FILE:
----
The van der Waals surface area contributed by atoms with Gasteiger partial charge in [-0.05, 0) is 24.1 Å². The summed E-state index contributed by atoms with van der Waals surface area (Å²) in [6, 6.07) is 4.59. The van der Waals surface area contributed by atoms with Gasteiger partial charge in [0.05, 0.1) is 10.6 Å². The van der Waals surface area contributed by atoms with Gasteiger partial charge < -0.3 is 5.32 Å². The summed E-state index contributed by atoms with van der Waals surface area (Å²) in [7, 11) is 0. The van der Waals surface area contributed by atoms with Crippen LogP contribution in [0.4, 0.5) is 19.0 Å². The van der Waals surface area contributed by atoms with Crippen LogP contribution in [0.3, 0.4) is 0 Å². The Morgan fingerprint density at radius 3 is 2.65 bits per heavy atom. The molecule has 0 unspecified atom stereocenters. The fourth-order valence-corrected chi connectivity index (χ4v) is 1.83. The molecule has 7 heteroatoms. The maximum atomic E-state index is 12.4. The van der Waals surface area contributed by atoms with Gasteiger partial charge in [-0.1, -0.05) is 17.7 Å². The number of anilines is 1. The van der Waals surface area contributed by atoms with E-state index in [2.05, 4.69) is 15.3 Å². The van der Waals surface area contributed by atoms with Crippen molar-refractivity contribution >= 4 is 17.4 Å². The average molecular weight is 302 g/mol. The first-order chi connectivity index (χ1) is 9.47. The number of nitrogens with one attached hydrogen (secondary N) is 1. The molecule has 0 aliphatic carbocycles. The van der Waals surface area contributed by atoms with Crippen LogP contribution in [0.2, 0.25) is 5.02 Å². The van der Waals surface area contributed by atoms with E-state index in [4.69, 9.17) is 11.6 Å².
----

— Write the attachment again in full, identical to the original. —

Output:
The van der Waals surface area contributed by atoms with Gasteiger partial charge in [-0.05, 0) is 24.1 Å². The summed E-state index contributed by atoms with van der Waals surface area (Å²) in [6, 6.07) is 4.59. The van der Waals surface area contributed by atoms with Gasteiger partial charge in [0.05, 0.1) is 10.6 Å². The van der Waals surface area contributed by atoms with Gasteiger partial charge < -0.3 is 5.32 Å². The summed E-state index contributed by atoms with van der Waals surface area (Å²) in [7, 11) is 0. The van der Waals surface area contributed by atoms with Crippen LogP contribution in [0.4, 0.5) is 19.0 Å². The van der Waals surface area contributed by atoms with Crippen LogP contribution in [0.3, 0.4) is 0 Å². The Morgan fingerprint density at radius 3 is 2.65 bits per heavy atom. The molecule has 0 unspecified atom stereocenters. The fourth-order valence-corrected chi connectivity index (χ4v) is 1.83. The molecule has 7 heteroatoms. The maximum atomic E-state index is 12.4. The van der Waals surface area contributed by atoms with Gasteiger partial charge in [-0.1, -0.05) is 17.7 Å². The number of anilines is 1. The van der Waals surface area contributed by atoms with E-state index in [2.05, 4.69) is 15.3 Å². The van der Waals surface area contributed by atoms with Crippen molar-refractivity contribution >= 4 is 17.4 Å². The average molecular weight is 302 g/mol. The first-order chi connectivity index (χ1) is 9.47. The number of nitrogens with one attached hydrogen (secondary N) is 1. The molecule has 0 aliphatic carbocycles. The van der Waals surface area contributed by atoms with Crippen LogP contribution in [0.2, 0.25) is 5.02 Å². The van der Waals surface area contributed by atoms with E-state index in [4.69, 9.17) is 11.6 Å².